Lectures in the Arts and Humanities (Fall 2014 Series)

The Lectures in the Arts and Humanities Series, a new forum for research and scholarship at the University of Maine at Farmington, announces a slate of three lectures for the fall 2014 series. This series touches on a variety of topics, ranging from filmmaker Quentin Tarantino to the British television series Doctor Who to the music of Beethoven.

Dr. Michael Johnson will present “Django Unchained and the African American West” on October 1 (in 23 Roberts Learning Center). Dr. Karen Hellekson will speak on “Affirmational and Transformational Doctor Who Fan Videos” on October 29 (in Emery Community Arts Center). Dr. Steven Pane will present “The Opus 111 Project, Merleau-Ponty, Beethoven and Intermedia” on November 12 (in Emery Community Arts Center). All lectures will take place during the Wednesday Common Ground time (11:45-1:00). All events are free and open to the public.

The Lectures in the Arts and Humanities Series at the University of Maine at Farmington is sponsored by the Division of Humanities, the Department of Sound, Performance, and Visual Inquiry, and the UMF Honors Program.

October 1, 11:45-1:00, 23 Roberts Learning Center

Dr. Michael Johnson, “Django Unchained and the African American West”

Although director Quentin Tarantino has described his controversial film Django Unchained as belonging to a “new, virgin-snow kind of genre,” the African American western is not new at all. African American writers and filmmakers have been creatively inventing and reinventing the genre western for centuries. This lectures places Django Unchained in the context of the history of the African American West in literature and film. Only against the backdrop of that representational history can we fairly judge what Tarantino’s film does and does not accomplish. Please be aware that this lecture will include clips from films that have been rated R for language and violence.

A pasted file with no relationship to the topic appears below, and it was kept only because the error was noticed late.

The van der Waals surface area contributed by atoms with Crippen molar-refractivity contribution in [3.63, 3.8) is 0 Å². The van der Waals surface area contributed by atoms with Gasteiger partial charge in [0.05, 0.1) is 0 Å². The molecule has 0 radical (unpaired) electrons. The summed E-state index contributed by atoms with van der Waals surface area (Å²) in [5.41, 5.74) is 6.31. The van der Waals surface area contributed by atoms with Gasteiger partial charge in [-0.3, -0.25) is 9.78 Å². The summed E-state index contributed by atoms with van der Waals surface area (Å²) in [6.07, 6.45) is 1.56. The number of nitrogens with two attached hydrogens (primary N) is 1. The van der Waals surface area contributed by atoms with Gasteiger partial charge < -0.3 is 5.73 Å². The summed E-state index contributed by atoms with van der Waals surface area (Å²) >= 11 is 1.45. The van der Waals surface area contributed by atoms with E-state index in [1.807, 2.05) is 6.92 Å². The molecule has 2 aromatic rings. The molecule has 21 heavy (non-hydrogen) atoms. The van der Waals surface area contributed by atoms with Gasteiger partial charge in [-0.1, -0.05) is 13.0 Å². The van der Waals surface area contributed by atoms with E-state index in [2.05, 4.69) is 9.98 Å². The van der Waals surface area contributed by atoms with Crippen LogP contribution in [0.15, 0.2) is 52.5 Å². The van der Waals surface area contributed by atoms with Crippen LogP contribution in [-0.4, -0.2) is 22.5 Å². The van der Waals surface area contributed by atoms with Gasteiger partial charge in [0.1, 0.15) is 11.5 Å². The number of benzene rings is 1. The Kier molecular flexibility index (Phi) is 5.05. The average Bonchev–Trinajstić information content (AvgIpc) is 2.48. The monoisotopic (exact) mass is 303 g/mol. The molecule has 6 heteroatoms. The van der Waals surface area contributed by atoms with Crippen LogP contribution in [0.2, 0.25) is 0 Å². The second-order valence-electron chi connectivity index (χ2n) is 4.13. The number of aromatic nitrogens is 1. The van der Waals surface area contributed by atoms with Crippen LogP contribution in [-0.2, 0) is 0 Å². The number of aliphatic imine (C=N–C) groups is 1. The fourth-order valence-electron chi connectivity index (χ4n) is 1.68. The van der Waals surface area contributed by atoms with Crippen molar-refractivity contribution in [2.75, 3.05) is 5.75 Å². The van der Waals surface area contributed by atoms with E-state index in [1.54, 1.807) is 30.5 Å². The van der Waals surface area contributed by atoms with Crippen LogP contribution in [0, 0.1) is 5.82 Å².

Dr. Michael Johnson is the author of Black Masculinity and the Frontier in American Literature and Hoo-Doo Cowboys and Bronze Buckaroos: Conceptions of the African American West. He is a Professor of American Literature in the Division of Humanities at the University of Maine at Farmington.

October 29, 11:45-1:00, Emery Community Arts Center, Performance Space

Dr. Karen Hellekson, “Affirmational and Transformational Doctor Who Fan Videos”

This lecture examines videos created by fans of the British television series, Doctor Who. The lecture focuses on two types of fan video, the reconstruction and the transformation. The “recon” attempts to recreate or replace episodes of the original Doctor Who series that are lost or missing. Transformative videos, rather than reconstructing, alter, critique, and reimagine the source material. However, because complete faithfulness to the lost original is not technologically possible, recons also creatively transform and alter surviving material, thus rendering recons a form of artwork rather than a literal reconstruction. This lecture will include several examples of each type of fan video.

Dr. Karen Hellekson is an independent scholar based in Maine. She is the author of The Science Fiction of Cordwainer Smith and The Alternate History: Reconfiguring Time. She co-edits the journal Transformative Works and Cultures, and she has also co-edited several critical anthologies, including Practicing Science Fiction, Fan Fiction and Fan Communities in the Internet Age, and The Fan Fiction Studies Reader.

November 12, 11:45-1:00, Emery Community Arts Center, Performance Space

Dr. Steven Pane, “The Opus 111 Project, Merleau-Ponty, Beethoven and Intermedia”

Using Merleau-Ponty’s ideas about art, memory, and history–“a past which has never been present”–this discussion assesses an intermedia performative project that took place in April 2014 where artists, writers, sound technologists, and others within a rural Maine community responded to a theme from the last piano sonata of Beethoven (Opus 111).

Dr. Steven Pane’s career as a pianist, teacher, and writer emerges out of his life-long interest in the interdisciplinary study and performance of music. Whether it be a joint performance-paper (Charles Ives’ Concord Sonata and Mikhail  Bakhtin’s idea of dialogic with Tiane Donahue); historical investigation of history (One Hundred Years Ago (1905) Sonatas by Scriabin, Ives, and Jancek); or re-conceiving classical work with written text (Integrating Bach’s Goldberg Variations with writing by Pat O’Donnell), Pane’s work and collaborations invite audiences to experience music in different settings. Most recently he curated the Opus 111 Project where philosophers, artists, composers, and others created intermedia variations on Beethoven’s last piano sonata. Pane is currently Professor of Music at the University of Maine at Farmington where he teaches courses in music history, writing, sound studies, and travel courses to Italy.

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